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ACSS Call with CalHR and Finance - No Federal Funds to Reverse Employee Compensation Cuts

Posted: 10/15/2020 Tags: budget COVID-19 policy representation salary Tags Views: 569 Print:

On October 14, ACSS joined CalHR Director Eraina Ortega and Chief Deputy Paul Starkey on a call with labor unions and employee organizations providing an update from Director of Finance Keely Bosler on the efforts to secure additional federal funding.

Triggers to Restore Employee Compensation Not Met

The 2020-2021 State Budget Act (AB 89) includes trigger language that would restore 18 categories of budget cuts if additional federal funds are available by October 15, 2020.

In a surprise to no one, Finance Director Bosler reported that no additional federal money was received by the deadline and therefore none of the Budget Act cuts will be restored.

Under Section 8.28 of the Budget Act, if $14 billion were received, the restored funding for employee compensation would add up to $1.89 billion which would end the PLP 2020 program (Section 3.90) and potentially restore the suspended general salary increases for state employees (Section 3.91). With receipt of federal funds by October 15 of more than $2 billion, but less than $14 billion, the restoration among the 18 budget categories would be proportional.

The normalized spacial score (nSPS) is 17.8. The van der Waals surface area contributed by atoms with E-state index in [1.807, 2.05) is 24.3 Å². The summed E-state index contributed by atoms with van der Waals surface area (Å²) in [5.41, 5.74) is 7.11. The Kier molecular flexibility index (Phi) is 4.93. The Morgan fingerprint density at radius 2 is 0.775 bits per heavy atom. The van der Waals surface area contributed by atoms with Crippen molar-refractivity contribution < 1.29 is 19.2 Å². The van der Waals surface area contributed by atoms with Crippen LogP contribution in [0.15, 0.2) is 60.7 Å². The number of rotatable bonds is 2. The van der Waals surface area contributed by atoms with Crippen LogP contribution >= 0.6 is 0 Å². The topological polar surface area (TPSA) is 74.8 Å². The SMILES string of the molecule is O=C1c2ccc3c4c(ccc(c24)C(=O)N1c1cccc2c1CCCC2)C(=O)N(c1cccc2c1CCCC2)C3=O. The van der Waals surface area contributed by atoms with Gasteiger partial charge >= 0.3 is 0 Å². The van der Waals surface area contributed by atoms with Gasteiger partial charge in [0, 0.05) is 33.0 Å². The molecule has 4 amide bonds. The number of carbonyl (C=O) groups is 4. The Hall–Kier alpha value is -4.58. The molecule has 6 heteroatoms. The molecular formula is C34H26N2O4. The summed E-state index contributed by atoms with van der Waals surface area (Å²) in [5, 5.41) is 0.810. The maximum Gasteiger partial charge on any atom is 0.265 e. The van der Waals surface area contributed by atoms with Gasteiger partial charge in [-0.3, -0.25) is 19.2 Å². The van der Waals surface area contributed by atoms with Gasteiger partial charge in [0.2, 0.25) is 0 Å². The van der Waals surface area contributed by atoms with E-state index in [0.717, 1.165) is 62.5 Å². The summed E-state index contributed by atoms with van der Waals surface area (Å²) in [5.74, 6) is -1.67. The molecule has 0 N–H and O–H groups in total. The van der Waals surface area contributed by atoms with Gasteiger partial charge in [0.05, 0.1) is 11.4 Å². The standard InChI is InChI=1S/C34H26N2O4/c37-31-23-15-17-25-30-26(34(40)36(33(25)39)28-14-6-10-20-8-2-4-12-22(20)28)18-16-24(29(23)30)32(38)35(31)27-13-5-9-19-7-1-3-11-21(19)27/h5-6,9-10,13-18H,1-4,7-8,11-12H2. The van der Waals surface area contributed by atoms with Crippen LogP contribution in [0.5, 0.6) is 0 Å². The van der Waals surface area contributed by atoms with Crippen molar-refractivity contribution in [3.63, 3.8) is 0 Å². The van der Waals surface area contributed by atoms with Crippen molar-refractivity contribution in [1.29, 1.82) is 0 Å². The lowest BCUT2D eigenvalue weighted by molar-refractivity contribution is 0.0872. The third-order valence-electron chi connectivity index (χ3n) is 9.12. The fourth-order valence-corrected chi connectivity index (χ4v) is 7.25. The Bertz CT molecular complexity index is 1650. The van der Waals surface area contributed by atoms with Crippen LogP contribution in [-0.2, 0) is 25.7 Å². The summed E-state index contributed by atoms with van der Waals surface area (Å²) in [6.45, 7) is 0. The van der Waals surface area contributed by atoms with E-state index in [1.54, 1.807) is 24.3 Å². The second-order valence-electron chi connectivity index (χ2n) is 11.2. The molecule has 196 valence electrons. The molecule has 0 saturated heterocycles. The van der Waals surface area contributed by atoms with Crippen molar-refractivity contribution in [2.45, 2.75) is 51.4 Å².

Although this means the PLP 2020 program will likely remain in place at least through the end of the budget year in June 2021, no additional state employee compensation cuts have been authorized by the Legislature.

Deficits Remain and Expenditures Up, but Budget Outlook Not as Dire as Projected in April 2020

Finance Director Bosler noted the Administration is continuing the effort to obtain needed federal funds as deficits are projected for the next few years. With any funds received after the October 15 Budget Act deadline, it is likely the Administration would work with the Legislature again to allocate those funds.

The Finance April 2020 economic forecast was bad, but thankfully was wrong with several months of revenue coming in higher than anticipated. At the same time expenditures related to wildfires have been higher than expected. While deficits will continue to be projected as the Governor’s 2021-2022 proposed budget is put together, they will be smaller deficits than originally projected.

There is no hard state hiring freeze as they want to continue to have flexibility to hire where needed. State departments will be getting instructions through a Finance budget letter to plan to reduce operating expenses by 5 percent for FY 21-22.




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